Calls for dogs to be kept on leads after swan is attacked on Sudbury meadows
Dogs being walked across Sudbury’s water meadows should be kept on a lead during the breeding season for swans, it is claimed.
The call follows an attack on a swan by a dog on the meadows near the Mill Hotel – witnessed by a visitor to Sudbury, James Bird.
He said: “The attack was witnessed by customers at the Mill Hotel, including myself, who gave pursuit but couldn’t get to the fleeing dog and owner on time. This was a public order offence committed by the owner.
“I have learned that the swan is undergoing treatment and was taken to a vets for treatment, but is in a poor state of health.”
He added: “The Sudbury Common Lands Charity is doing an awesome job preserving and maintaining the wonderful water meadows.
“Isn’t it time, however, that the water meadows became a permanent on-lead dog walking area by law?
“I’m the owner of two large dogs, but adamantly believe that, because of the ever-increasing popularity of the water meadows, the area should now be zoned if we are to preserve the fragile eco system and wildlife in the area.”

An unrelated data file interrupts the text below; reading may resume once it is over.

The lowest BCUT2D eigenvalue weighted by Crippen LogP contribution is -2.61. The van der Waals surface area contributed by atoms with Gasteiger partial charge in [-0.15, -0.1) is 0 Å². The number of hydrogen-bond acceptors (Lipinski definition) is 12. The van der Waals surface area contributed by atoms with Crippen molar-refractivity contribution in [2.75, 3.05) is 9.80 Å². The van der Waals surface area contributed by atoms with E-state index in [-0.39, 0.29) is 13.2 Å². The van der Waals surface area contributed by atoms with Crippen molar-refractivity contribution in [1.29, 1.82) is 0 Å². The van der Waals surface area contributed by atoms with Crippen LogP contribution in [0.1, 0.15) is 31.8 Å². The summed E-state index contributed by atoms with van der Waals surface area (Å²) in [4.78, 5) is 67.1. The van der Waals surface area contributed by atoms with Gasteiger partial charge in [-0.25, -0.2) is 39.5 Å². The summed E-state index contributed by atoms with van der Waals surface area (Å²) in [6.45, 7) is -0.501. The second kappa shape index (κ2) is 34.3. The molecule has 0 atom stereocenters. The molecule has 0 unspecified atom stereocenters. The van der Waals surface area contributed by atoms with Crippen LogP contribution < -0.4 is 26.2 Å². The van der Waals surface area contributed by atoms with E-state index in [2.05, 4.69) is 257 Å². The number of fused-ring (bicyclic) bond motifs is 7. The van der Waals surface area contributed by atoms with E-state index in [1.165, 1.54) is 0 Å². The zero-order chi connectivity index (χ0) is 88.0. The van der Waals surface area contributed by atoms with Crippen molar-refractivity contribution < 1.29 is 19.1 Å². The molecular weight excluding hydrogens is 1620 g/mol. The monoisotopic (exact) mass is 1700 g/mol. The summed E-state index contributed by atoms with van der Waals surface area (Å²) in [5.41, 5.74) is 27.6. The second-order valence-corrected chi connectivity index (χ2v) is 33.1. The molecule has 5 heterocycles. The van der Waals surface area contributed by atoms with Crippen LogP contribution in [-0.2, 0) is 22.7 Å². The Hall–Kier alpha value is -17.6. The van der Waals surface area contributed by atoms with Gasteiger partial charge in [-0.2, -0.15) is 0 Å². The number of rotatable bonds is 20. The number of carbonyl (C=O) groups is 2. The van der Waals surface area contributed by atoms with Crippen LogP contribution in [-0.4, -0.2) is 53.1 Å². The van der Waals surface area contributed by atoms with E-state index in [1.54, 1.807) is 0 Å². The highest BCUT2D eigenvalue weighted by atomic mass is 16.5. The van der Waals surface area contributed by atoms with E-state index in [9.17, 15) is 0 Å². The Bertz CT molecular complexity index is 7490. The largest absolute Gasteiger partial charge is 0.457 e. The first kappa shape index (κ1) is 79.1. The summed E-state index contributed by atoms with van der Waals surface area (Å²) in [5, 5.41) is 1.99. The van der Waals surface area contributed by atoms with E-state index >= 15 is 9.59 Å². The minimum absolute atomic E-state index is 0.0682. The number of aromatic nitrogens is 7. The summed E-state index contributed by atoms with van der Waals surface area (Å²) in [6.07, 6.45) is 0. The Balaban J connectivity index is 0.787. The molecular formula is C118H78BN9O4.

Mr Bird’s view about dogs being kept on leads was backed by Val Bareham, from Sudbury Swan Watch, who said: “I think dogs should definitely be on leads during the breeding season, which runs from May to September.
“The swans are walking across the meadows at this time. Leads would ensure dog owners have control of their animals.”
Meadows’ ranger Adrian Walters said there is already a law in place that dogs have to be kept on a lead two metres in the vicinity of livestock.
“We can’t introduce a new law,” he said. “We have it in big letters on all our signs that dogs must be kept under control at all times.”
He said that a total of 175 cattle, including cows with calves, will be grazing in various parts of the water meadows in the coming weeks.
“There is a diminishing amount of open space in the town, so the meadows are the place for dog walking,” he said. “What we require is for people to be sensible and responsible around wildlife and cattle,” he said.